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Caspian Gull Larus cachinnans

Caspian Gull photo index
Caspian Gull Photo Index


Scarce but increasing visitor, primarily November to January. At least 214 individuals to 2010.



Discussion

Caspian Gull Larus cachinnans is now widely recognised as a separate species, distinct from both Herring Gull L. argentatus and Yellow-legged Gull L. michahellis. For a detailed taxonomic perspective of these and kindred forms, see:  Yesou, P., 2002, 'Systematics of Larus argentatus - cachinnans - fuscus complex revisited', Dutch Birding 24: 271 - 298. The BOURC has now accepted cachinnans on to category A of the British List and, in 2007, recognised it as a valid species Larus cachinnans.

Taxonomic pre-amble:

While the taxonomy of 'large white-headed gulls Larus' remains a matter of considerable debate, it is increasingly clear from morphological, moult and behavioural studies that the southern complex of yellow-legged gulls (breeding from the region of the Mediterranean basin, east across central Asia and Transbaikalia, to the western fringes of China around Hulun Lake) requires a taxonomic approach distinct from the Herring Gull Larus argentatus. Many authorities now treat michahellis and cachinnans, as well as several other southern forms, as specifically distinct from Herring Gull. Initially, the name Yellow-legged Gull L. cachinnans was applied to this group as a whole, but more rigorous taxonomic and field studies have revealed this approach as unsatisfactory. Within the complex of 'southern' yellow-legged gulls, there are significant variations in morphology and behaviour, and up to seven forms have been recognised, with some considered worthy of recognition at the species level.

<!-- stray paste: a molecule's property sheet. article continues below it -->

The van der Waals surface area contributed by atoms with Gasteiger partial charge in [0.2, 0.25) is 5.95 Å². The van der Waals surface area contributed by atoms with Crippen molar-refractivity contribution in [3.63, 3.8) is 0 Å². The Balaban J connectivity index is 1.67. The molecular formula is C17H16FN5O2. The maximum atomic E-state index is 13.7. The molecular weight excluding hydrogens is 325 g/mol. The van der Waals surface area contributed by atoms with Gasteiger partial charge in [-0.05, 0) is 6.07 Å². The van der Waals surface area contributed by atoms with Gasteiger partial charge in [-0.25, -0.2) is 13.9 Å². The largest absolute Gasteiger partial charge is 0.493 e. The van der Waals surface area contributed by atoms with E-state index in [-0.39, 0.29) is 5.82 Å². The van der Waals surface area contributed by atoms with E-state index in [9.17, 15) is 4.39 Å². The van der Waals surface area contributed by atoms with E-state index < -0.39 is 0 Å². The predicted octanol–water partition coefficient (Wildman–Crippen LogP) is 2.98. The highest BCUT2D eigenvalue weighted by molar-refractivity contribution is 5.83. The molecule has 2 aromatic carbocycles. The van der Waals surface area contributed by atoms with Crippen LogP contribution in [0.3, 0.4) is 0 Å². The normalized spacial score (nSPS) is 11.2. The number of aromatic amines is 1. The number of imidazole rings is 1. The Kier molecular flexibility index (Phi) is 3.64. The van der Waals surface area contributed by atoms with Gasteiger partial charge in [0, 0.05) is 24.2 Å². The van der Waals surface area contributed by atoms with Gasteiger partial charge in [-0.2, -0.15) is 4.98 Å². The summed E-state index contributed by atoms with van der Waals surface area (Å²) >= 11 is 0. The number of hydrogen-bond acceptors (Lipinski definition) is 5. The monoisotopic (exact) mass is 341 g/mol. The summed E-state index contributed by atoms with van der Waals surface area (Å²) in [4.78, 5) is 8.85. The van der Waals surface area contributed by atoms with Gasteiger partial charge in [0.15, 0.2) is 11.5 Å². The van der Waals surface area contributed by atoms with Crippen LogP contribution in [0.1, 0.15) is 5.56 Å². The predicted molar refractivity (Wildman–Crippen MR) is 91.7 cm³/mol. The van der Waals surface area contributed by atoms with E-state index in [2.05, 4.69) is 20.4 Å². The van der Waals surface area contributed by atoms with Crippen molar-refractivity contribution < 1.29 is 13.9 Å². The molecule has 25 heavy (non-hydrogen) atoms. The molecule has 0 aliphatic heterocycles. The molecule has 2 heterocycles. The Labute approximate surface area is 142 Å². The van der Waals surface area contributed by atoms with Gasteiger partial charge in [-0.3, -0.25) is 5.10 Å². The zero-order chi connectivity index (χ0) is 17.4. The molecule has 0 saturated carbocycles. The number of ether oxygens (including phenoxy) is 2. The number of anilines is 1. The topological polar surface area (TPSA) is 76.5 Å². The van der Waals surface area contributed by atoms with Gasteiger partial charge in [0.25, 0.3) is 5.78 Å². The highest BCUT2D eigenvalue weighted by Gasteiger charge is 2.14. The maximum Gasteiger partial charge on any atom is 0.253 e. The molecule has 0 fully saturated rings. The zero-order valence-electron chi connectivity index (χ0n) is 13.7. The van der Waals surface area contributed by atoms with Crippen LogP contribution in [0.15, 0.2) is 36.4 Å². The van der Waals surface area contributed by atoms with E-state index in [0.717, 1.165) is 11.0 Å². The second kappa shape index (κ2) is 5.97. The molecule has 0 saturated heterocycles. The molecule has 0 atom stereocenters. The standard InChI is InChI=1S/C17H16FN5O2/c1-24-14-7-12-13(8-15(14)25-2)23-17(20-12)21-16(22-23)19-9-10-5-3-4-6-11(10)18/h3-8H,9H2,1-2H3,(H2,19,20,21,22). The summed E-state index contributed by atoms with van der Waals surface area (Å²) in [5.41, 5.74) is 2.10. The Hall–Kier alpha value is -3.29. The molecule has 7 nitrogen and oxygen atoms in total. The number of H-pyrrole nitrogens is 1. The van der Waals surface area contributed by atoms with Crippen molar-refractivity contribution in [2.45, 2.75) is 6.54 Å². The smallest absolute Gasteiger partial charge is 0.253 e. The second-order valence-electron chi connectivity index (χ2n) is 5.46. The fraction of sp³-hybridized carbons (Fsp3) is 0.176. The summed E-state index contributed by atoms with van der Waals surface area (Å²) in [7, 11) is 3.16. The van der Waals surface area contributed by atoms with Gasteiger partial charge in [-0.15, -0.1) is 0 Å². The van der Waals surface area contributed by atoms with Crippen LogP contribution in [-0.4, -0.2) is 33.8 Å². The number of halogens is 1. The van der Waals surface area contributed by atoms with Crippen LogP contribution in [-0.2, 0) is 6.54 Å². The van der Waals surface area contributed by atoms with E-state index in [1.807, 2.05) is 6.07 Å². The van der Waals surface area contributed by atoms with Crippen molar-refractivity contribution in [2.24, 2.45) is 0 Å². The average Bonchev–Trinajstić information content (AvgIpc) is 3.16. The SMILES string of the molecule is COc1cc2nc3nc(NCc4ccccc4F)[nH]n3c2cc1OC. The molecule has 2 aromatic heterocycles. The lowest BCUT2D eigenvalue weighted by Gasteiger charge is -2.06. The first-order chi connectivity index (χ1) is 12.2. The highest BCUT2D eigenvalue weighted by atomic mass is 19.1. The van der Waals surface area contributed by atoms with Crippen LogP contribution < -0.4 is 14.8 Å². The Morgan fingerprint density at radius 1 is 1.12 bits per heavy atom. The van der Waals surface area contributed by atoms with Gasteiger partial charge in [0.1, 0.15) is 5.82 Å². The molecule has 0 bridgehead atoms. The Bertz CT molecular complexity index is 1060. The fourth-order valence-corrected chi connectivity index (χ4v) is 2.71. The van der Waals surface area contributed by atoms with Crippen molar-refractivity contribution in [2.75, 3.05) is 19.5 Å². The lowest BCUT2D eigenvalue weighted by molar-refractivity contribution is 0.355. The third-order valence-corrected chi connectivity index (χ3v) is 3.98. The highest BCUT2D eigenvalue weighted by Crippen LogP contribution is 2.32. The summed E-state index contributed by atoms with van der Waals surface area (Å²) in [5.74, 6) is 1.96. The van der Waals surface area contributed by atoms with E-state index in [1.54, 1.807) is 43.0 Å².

Two taxa are currently being identified in Britain. The western Yellow-legged Gull Larus michahellis breeds from the Mediterranean basin east to the southern Black Sea and west to the Atlantic coasts of Iberia, NW Africa, Madeira, the Canaries, and the Azores. It has long been recognised as a regular post-breeding visitor to the southern half of Britain. The population breeding on the Atlantic seaboard and islands is often differentiated as atlantis.

The Caspian Gull L. cachinnans breeds from the Black Sea east across Kazakhstan; populations breeding in the west Caspian Sea area tend to display a different primary pattern from those east of the Caspian Sea and are sometimes distinguished under the sub-specific name ponticus. In recent years, individuals displaying the characters of cachinnans/ponticus have been  identified in Britain with increasing frequency.

Further forms are found in the northern steppes of Central Asia (barabensis); in Armenia, eastern Turkey and NW Iran (armenicus); and from the Altai east though Transbaikalia (mongolicus). Of these forms, it is conceivable that barabensis, which is a long-distance migrant, could reach Britain. The taxonomy of these forms is still controversial. During 2007, and after a long period of deliberation, the BOURC decided to classify barabensis as closely related to heuglini (Heuglin's Gull) and both as subspecies of Lesser Black-backed Gull L. fuscus, while it has grouped mongolicus (Mongolian Gull) and vegae (Vega Gull) with smithsonianus (American Herring Gull). This arrangement is certain to spark vigorous debate and not a little contention.